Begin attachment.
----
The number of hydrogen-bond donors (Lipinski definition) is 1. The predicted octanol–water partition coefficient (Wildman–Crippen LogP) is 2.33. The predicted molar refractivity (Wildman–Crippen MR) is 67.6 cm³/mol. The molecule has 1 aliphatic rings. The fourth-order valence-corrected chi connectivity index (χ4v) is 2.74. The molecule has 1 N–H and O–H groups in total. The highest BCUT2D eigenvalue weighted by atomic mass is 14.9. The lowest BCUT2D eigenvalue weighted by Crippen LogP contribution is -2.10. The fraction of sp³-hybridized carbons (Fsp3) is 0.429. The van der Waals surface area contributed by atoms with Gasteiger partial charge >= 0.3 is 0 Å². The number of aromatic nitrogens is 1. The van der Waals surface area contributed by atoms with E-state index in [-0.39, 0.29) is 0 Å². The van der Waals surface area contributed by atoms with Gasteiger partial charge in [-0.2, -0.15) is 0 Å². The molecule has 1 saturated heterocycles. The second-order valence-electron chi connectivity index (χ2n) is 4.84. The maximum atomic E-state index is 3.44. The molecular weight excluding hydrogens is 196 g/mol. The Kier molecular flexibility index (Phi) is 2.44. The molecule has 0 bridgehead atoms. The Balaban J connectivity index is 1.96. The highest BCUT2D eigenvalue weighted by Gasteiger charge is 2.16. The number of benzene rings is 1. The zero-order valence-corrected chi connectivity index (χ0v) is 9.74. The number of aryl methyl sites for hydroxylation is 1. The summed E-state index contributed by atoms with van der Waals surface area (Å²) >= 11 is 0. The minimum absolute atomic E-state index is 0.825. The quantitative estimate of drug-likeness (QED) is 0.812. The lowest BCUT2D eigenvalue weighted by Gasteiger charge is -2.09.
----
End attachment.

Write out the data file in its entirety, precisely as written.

The number of hydrogen-bond donors (Lipinski definition) is 1. The predicted octanol–water partition coefficient (Wildman–Crippen LogP) is 2.33. The predicted molar refractivity (Wildman–Crippen MR) is 67.6 cm³/mol. The molecule has 1 aliphatic rings. The fourth-order valence-corrected chi connectivity index (χ4v) is 2.74. The molecule has 1 N–H and O–H groups in total. The highest BCUT2D eigenvalue weighted by atomic mass is 14.9. The lowest BCUT2D eigenvalue weighted by Crippen LogP contribution is -2.10. The fraction of sp³-hybridized carbons (Fsp3) is 0.429. The van der Waals surface area contributed by atoms with Gasteiger partial charge >= 0.3 is 0 Å². The number of aromatic nitrogens is 1. The van der Waals surface area contributed by atoms with E-state index in [-0.39, 0.29) is 0 Å². The van der Waals surface area contributed by atoms with Gasteiger partial charge in [-0.2, -0.15) is 0 Å². The molecule has 1 saturated heterocycles. The second-order valence-electron chi connectivity index (χ2n) is 4.84. The maximum atomic E-state index is 3.44. The molecular weight excluding hydrogens is 196 g/mol. The Kier molecular flexibility index (Phi) is 2.44. The molecule has 0 bridgehead atoms. The Balaban J connectivity index is 1.96. The highest BCUT2D eigenvalue weighted by Gasteiger charge is 2.16. The number of benzene rings is 1. The zero-order valence-corrected chi connectivity index (χ0v) is 9.74. The number of aryl methyl sites for hydroxylation is 1. The summed E-state index contributed by atoms with van der Waals surface area (Å²) >= 11 is 0. The minimum absolute atomic E-state index is 0.825. The quantitative estimate of drug-likeness (QED) is 0.812. The lowest BCUT2D eigenvalue weighted by Gasteiger charge is -2.09.